Asset Protection – Part 2 (April 2013)

ASSET PROTECTION – Part 2

By

Ethan R. Okura

 

Last month, we started talking about asset protection. We discussed what it is, why it’s necessary to protect ourselves in our country, and how having multiple layers of defense is the best approach.  I explained umbrella insurance, Limited Liability Companies (LLCs), and the difference between “Inside” and “Outside” liabilities.  We saw how LLCs can protect your other assets (which are not owned by the LLC) against inside liabilities, but it doesn’t protect your assets against outside liabilities. An LLC also doesn’t protect your assets inside the LLC from inside liabilities.  (I know this is a bit complicated to explain all in two articles, so if you’re concerned about Asset Protection, please see us or another competent attorney on how to apply these principles to your situation).

A few more asset protection strategies that can be implemented are:  (i) Owning assets as Tenants by the Entirety; (ii) Asset Protection Trusts; and (ii) Equity Stripping.  We have touched on some of these topics in past articles, but I’ll explain again today the basics of each and how they relate to inside and outside liabilities.

“Tenants by the entirety” is a way of holding title to assets that used to be available only to husbands and wives.  Now that we have civil unions and reciprocal beneficiaries in Hawaii, unmarried couples (whether same-sex or opposite sex) who meet the requirements and have a civil union performed, or have a reciprocal beneficiary relationship registered, are also eligible to own property as tenants by the entirety. As of last summer, eligible couples (married, civil union or reciprocal beneficiaries) can also transfer their real property into separate revocable trusts and maintain tenants by the entirety protection.  Tenants by the entirety ownership protects the property from the creditors of one of the couple. In order for a creditor to go after property owned as tenants by the entirety, the creditor must have a judgment against both husband and wife (or both members of the civil union or reciprocal beneficiary relationship). This can protect that parcel of real property from being lost to an outside liability of one of the couple. However, it doesn’t protect the property from being lost to inside liability stemming from that property because both of the tenants-by-the-entirety owners would be subject to any law suits based on their ownership of that property. For example, if a tenant slipped and got hurt, he could sue both the couple as owners and they would both be liable.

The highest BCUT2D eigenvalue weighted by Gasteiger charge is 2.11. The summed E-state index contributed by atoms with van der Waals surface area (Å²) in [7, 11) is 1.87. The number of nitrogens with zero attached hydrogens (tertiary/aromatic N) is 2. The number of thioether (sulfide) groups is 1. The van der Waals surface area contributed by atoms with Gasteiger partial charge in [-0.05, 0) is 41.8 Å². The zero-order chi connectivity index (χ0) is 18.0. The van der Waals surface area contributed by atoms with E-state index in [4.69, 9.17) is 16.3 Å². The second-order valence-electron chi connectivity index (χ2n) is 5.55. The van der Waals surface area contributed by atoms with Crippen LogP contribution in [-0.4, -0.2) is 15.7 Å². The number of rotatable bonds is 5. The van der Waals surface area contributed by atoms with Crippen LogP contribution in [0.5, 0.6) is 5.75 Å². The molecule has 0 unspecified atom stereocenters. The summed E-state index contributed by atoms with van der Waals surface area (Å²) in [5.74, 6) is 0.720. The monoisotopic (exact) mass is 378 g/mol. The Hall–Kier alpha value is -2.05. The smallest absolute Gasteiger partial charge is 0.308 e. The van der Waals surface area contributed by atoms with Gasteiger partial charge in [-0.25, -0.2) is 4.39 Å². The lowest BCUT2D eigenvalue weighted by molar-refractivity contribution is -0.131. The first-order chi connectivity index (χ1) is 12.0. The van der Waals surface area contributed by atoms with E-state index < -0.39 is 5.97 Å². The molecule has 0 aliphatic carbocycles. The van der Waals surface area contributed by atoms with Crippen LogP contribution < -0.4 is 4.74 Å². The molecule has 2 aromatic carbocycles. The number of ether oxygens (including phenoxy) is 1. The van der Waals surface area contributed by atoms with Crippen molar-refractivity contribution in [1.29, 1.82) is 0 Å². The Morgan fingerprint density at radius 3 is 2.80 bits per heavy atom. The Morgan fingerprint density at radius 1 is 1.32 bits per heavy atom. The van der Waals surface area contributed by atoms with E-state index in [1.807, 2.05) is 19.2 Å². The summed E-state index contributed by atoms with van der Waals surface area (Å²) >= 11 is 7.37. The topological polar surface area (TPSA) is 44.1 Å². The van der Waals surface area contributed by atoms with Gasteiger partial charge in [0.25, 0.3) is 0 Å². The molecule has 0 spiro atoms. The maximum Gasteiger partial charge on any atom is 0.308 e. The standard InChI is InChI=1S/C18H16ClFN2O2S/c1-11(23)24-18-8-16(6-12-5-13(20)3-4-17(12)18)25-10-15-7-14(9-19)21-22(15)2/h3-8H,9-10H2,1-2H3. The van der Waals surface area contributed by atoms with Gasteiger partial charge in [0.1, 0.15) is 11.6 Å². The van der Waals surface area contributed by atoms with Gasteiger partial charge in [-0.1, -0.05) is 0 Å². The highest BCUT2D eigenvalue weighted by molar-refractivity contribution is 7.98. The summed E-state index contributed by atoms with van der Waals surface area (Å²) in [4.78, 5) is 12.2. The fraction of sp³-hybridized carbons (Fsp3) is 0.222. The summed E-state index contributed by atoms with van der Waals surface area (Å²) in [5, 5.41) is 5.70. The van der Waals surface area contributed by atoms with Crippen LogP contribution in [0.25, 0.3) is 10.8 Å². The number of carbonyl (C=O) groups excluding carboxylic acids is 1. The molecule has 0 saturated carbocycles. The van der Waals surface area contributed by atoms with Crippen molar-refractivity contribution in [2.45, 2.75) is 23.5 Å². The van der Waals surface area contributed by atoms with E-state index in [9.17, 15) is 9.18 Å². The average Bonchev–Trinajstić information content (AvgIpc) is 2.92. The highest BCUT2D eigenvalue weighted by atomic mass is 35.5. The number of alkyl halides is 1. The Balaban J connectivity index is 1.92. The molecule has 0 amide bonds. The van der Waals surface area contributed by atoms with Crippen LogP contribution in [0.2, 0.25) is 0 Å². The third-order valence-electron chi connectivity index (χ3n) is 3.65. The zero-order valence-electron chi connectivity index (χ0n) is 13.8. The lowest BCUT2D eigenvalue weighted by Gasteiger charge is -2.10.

An Asset Protection Trust is a trust which you create and into which you transfer your assets, and generally, you are the beneficiary of this trust. Hawaii is one of only 13 States that allow a person to set up an Asset Protection Trust for her own benefit and protect those assets against creditors. If it is set up correctly, any assets transferred to that trust will be protected from your creditors once two years have passed from the date you transferred that asset into the Asset Protection Trust.  An asset protection trust protects the assets held within the trust from your personal (outside) liabilities.  You may have your asset protection trust own an LLC that owns rental property which also separates that rental property’s liability (inside) from the other assets held within the trust. However, assets transferred to an Asset Protection Trust are not protected from your Nursing Home costs if you are a beneficiary of that trust.